“We don’t have much, but we do have our self-respect — and now they’re trying to take that away!”
When a college-bound basketball star (Jamaal Wilkes) is accidentally shot by two cops (Bernie Casey and Vince Martorano), several witnesses — including a 12-year-old boy (Laurence Fishburne), his cousin Earl (Tierre Turner), and a storeowner (Charles Lampkin) — are intimidated by the police into keeping quiet.
Based on Ronald Fair‘s novel The Hog Butcher (1966), this uneven yet compelling tale of mistaken identities and police corruption in an African-American neighborhood is primarily notable for featuring 14-year-old Laurence Fishburne in his movie debut. Well-acted by most of the cast, and full of believable, intelligent, three-dimensional black characters, Cornbread manages to effectively illustrate racial and economic tensions without simplifying the issue into “black versus white”. Unfortunately, the same can’t be said for the film’s portrayal of police corruption, which is both heavy-handed and predictable; while I haven’t the slightest doubt that the corrupt bullying of potential witnesses (particularly in lower socio-economic neighborhoods) takes place on a regular basis, it needed to be handled with much more finesse here. Despite its uneven script, however, Cornbread, Earl and Me is most definitely worth a look.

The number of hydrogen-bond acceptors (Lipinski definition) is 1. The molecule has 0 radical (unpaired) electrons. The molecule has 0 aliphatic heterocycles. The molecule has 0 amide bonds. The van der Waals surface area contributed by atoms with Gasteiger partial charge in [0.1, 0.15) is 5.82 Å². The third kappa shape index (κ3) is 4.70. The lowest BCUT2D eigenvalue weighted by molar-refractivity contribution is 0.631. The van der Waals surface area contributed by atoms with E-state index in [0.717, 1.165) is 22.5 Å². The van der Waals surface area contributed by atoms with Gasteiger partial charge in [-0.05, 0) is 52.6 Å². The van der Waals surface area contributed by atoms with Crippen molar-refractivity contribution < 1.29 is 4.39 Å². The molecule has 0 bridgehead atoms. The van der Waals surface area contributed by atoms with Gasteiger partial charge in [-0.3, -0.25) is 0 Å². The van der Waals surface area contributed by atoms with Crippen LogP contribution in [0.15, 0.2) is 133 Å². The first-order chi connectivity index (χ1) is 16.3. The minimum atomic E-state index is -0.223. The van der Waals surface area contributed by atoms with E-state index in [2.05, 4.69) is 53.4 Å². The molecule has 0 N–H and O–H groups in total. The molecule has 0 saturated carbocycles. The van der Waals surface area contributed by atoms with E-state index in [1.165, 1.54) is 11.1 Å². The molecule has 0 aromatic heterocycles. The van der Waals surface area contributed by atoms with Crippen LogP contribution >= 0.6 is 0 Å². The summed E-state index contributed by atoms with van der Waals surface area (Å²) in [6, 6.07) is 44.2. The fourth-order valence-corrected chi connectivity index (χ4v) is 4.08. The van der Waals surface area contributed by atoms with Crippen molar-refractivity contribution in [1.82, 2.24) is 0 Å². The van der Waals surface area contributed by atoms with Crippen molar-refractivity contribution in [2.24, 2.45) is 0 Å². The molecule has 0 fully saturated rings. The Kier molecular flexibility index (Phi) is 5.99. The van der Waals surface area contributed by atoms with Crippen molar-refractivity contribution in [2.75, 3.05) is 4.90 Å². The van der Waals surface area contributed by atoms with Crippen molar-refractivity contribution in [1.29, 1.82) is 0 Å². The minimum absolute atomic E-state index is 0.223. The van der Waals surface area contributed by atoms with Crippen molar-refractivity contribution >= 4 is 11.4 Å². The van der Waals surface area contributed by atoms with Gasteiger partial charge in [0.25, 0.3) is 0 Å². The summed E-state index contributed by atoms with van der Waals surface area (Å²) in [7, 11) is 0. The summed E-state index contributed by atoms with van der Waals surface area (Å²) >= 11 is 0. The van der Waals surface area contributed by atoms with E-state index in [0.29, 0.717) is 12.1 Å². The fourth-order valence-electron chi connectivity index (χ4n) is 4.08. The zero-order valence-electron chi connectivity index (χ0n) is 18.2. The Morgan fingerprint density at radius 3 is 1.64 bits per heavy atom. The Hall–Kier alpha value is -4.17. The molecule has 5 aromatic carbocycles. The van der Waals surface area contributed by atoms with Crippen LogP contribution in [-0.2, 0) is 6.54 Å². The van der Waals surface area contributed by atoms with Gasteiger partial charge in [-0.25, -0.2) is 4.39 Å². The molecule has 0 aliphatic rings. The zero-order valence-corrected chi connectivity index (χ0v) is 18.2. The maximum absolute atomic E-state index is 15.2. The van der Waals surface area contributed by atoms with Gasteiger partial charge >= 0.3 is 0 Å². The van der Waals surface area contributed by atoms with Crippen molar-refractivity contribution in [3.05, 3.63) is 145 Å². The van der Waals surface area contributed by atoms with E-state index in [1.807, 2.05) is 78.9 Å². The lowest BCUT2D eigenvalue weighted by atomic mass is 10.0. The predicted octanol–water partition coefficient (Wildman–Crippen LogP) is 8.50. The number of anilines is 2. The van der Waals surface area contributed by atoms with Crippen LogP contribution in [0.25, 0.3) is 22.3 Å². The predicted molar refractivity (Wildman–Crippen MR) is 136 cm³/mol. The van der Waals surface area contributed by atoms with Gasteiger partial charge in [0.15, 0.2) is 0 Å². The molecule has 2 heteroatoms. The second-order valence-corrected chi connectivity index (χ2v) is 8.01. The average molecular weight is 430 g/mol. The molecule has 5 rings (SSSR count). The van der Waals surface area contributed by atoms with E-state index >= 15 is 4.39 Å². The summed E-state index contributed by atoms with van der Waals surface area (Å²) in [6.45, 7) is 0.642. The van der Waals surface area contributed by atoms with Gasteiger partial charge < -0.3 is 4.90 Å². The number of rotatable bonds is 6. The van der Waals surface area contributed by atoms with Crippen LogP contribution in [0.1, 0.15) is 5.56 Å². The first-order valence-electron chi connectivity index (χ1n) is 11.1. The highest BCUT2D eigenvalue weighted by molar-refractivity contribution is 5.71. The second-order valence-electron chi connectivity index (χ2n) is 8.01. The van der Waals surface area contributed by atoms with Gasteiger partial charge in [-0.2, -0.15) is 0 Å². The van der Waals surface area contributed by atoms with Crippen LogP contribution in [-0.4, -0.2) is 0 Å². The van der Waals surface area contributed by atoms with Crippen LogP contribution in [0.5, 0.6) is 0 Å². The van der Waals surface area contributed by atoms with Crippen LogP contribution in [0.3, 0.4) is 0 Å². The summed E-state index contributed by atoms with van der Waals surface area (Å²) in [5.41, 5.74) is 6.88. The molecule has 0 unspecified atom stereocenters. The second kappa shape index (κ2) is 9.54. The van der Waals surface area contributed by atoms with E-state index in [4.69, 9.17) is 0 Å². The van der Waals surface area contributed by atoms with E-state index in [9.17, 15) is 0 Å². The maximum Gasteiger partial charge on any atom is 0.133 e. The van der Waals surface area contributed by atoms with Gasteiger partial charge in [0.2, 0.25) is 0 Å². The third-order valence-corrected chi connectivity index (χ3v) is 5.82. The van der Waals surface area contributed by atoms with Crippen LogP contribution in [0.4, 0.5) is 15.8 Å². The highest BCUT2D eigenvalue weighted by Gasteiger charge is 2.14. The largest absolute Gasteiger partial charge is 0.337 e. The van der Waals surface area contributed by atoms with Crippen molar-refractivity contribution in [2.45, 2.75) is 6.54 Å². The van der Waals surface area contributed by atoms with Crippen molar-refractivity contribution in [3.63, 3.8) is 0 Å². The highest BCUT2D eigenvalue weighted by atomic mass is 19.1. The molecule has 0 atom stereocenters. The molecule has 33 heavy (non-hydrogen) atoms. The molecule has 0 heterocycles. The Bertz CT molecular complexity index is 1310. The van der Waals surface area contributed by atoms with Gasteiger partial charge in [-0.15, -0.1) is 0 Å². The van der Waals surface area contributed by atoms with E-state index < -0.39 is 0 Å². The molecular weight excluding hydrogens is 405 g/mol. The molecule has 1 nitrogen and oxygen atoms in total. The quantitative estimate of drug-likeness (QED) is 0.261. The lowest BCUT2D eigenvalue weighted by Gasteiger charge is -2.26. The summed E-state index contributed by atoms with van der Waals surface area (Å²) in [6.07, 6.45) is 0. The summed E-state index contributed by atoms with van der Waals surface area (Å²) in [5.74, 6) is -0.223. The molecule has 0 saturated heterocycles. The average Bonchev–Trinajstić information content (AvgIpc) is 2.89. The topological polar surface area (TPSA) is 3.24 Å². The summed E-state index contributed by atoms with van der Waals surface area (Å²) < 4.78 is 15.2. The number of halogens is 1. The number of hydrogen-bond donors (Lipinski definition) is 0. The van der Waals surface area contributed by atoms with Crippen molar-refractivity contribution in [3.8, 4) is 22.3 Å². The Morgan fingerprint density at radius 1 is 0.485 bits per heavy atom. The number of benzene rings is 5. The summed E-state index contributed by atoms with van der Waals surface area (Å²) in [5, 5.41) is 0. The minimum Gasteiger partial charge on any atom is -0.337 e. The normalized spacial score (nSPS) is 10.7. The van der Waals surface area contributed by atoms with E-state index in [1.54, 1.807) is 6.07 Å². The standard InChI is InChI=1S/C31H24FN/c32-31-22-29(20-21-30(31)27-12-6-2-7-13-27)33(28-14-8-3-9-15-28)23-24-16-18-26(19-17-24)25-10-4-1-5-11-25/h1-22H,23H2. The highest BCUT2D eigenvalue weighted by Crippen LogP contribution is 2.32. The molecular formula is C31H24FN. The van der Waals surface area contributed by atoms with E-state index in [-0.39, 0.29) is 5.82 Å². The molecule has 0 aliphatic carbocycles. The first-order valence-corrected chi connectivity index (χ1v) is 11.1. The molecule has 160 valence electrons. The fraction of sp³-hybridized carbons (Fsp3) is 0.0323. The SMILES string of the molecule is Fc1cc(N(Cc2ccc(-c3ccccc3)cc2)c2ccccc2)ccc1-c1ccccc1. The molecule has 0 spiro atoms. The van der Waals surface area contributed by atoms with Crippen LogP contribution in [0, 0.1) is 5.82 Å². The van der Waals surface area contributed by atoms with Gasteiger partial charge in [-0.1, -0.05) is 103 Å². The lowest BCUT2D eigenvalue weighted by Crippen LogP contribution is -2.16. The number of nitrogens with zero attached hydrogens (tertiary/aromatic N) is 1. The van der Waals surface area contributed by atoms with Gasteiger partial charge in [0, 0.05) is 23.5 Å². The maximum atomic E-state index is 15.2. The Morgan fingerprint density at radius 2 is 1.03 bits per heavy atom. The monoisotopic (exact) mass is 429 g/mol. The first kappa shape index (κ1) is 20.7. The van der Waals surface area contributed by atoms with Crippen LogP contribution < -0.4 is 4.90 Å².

Redeeming Qualities and Moments:
- Laurence Fishburne as Wilford
- Rosalind Cash as Wilford’s mom
- Bernie Casey as the African-American cop convinced he killed the right man
- Stack Pierce and Madge Sinclair as Cornbread’s parents
- A refreshingly three-dimensional depiction of lower-income African-Americans
- Donald Byrd’s score
No, but it’s worth seeking out. Listed as a Sleeper in the back of Peary’s book.